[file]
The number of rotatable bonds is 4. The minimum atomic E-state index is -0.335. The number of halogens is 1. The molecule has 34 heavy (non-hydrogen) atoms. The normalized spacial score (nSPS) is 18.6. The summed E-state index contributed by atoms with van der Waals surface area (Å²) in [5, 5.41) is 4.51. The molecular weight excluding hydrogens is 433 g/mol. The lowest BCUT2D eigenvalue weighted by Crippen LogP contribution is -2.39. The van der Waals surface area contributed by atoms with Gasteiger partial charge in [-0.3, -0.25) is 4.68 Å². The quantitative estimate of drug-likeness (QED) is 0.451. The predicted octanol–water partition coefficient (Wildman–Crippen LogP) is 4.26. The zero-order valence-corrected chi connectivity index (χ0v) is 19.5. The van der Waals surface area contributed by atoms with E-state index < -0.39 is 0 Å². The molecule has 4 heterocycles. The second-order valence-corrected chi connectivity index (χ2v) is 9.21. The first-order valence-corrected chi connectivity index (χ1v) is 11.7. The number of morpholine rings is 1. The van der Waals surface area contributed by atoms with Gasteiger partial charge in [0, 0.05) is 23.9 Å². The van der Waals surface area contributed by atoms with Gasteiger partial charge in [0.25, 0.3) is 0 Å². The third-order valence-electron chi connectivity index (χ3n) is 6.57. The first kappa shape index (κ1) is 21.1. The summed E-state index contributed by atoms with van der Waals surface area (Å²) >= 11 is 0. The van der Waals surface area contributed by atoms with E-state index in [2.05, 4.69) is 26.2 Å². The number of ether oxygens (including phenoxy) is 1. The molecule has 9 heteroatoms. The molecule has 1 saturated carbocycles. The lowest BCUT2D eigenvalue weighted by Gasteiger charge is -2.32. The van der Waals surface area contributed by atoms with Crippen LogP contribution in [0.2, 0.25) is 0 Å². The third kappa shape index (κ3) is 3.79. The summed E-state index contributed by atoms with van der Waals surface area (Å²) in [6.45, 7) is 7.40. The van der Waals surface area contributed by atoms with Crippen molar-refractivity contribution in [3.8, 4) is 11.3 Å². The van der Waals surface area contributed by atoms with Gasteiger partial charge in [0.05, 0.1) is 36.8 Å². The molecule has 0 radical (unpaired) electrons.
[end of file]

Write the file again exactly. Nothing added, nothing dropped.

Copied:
The number of rotatable bonds is 4. The minimum atomic E-state index is -0.335. The number of halogens is 1. The molecule has 34 heavy (non-hydrogen) atoms. The normalized spacial score (nSPS) is 18.6. The summed E-state index contributed by atoms with van der Waals surface area (Å²) in [5, 5.41) is 4.51. The molecular weight excluding hydrogens is 433 g/mol. The lowest BCUT2D eigenvalue weighted by Crippen LogP contribution is -2.39. The van der Waals surface area contributed by atoms with Gasteiger partial charge in [-0.3, -0.25) is 4.68 Å². The quantitative estimate of drug-likeness (QED) is 0.451. The predicted octanol–water partition coefficient (Wildman–Crippen LogP) is 4.26. The zero-order valence-corrected chi connectivity index (χ0v) is 19.5. The van der Waals surface area contributed by atoms with E-state index < -0.39 is 0 Å². The molecule has 4 heterocycles. The second-order valence-corrected chi connectivity index (χ2v) is 9.21. The first-order valence-corrected chi connectivity index (χ1v) is 11.7. The number of morpholine rings is 1. The van der Waals surface area contributed by atoms with Gasteiger partial charge in [0, 0.05) is 23.9 Å². The van der Waals surface area contributed by atoms with Gasteiger partial charge in [0.25, 0.3) is 0 Å². The third-order valence-electron chi connectivity index (χ3n) is 6.57. The first kappa shape index (κ1) is 21.1. The summed E-state index contributed by atoms with van der Waals surface area (Å²) >= 11 is 0. The van der Waals surface area contributed by atoms with E-state index in [2.05, 4.69) is 26.2 Å². The number of ether oxygens (including phenoxy) is 1. The molecule has 9 heteroatoms. The molecule has 1 saturated carbocycles. The lowest BCUT2D eigenvalue weighted by Gasteiger charge is -2.32. The van der Waals surface area contributed by atoms with Crippen LogP contribution in [0.2, 0.25) is 0 Å². The third kappa shape index (κ3) is 3.79. The summed E-state index contributed by atoms with van der Waals surface area (Å²) in [6.45, 7) is 7.40. The van der Waals surface area contributed by atoms with Crippen molar-refractivity contribution in [3.8, 4) is 11.3 Å². The van der Waals surface area contributed by atoms with Gasteiger partial charge in [0.05, 0.1) is 36.8 Å². The molecule has 0 radical (unpaired) electrons.